SPURGEON: Are you getting a different audience than you do with the serial comic, do you think? Because I'm not sure I would have read these comics in any other format.
It's selling quite well. It's the kind of thing that if you're in a bookstore, and I see them in basically every bookstore around here, you put it in a fairly prominent place. It leads you to look at other books. People like The Simpsons
. It might get picked up by people who wouldn't buy the softcover Harper-Collins trades. The Wall Street Journal
list of Best Selling Graphic Novels had it in the #2 position just below Kick Ass
. It's currently #3.
SPURGEON: Ian, you're still a comics reader, aren't you?
Yes, I am.
SPURGEON: Some of your comments earlier made me realize you're working out of a different comics culture than general comics culture. You also have a perspective you bring from other entertainment fields. I wondered if you had anything to say on how things are going in comics generally. It occurs to me it's an entirely different field than it was when you were doing your mini-comics and I was reading them. Are you a happy comics reader, Ian?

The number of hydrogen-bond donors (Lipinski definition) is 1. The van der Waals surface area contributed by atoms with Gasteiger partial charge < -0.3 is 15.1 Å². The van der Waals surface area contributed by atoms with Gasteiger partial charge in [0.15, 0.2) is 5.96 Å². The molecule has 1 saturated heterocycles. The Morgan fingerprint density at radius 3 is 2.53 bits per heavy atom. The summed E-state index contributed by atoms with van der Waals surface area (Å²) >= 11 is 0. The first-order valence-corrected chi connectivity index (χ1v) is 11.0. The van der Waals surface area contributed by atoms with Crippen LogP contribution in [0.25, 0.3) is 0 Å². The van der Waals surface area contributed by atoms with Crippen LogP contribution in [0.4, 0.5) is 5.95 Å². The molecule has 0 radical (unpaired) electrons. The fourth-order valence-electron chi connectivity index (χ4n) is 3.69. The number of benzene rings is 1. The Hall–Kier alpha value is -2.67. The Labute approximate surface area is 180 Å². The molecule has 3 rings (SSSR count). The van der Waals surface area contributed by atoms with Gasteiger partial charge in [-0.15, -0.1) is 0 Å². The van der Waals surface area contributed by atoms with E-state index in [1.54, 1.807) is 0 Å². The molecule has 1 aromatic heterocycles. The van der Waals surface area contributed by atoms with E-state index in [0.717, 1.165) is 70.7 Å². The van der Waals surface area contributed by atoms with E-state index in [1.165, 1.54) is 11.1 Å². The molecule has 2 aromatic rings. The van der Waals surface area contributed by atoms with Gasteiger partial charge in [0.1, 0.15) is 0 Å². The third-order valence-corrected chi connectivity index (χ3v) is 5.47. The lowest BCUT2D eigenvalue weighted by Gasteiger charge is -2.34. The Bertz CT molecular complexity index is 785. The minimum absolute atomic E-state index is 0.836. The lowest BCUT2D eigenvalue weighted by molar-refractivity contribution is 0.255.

[laughs] I'm not necessarily -- no, I'm not a happy comics reader. [Spurgeon laughs] I don't read Spider-Man
anymore, because some major mistakes have been made to that character. I'm hardly the only person saying that. But what I used to like about Spider-Man was that he was the character that stuff happened to and then he moved forward. Superman stuff happened to, but nothing stuck to the guy. Spider-Man was the guy whose main villain
killed his girlfriend
and they both stayed dead. Can you imagine Lois Lane
being killed by Lex Luthor? That's what made Spider-Man different. He was a working class hero. If he and Johnny Storm
walked out of a building, Johnny would see an alien attack, Spider-Man would see a mugging or an animal-themed villain robbing a bank. That's who Spider-Man was.
Somehow along the way they decided to give him a satanic divorce
. [laughter] They decided, "You know what Spider-Man is? He's young. And people need him to be young." And that's a mistake because Spider-Man's main theme is responsibility. If your character's main theme is responsibility, as a writer you want to give him as much responsibility as possible. He was going to have a baby once, and they just made that baby disappear. I know there's a worry where there's a point where you never get them back. But any responsibility you give to the guy should work.
Spider-Man was a role model for me and your role model shouldn't be making deals with the Devil. Don't worry about taking responsibility for your actions kids, your problems will magically go away eventually.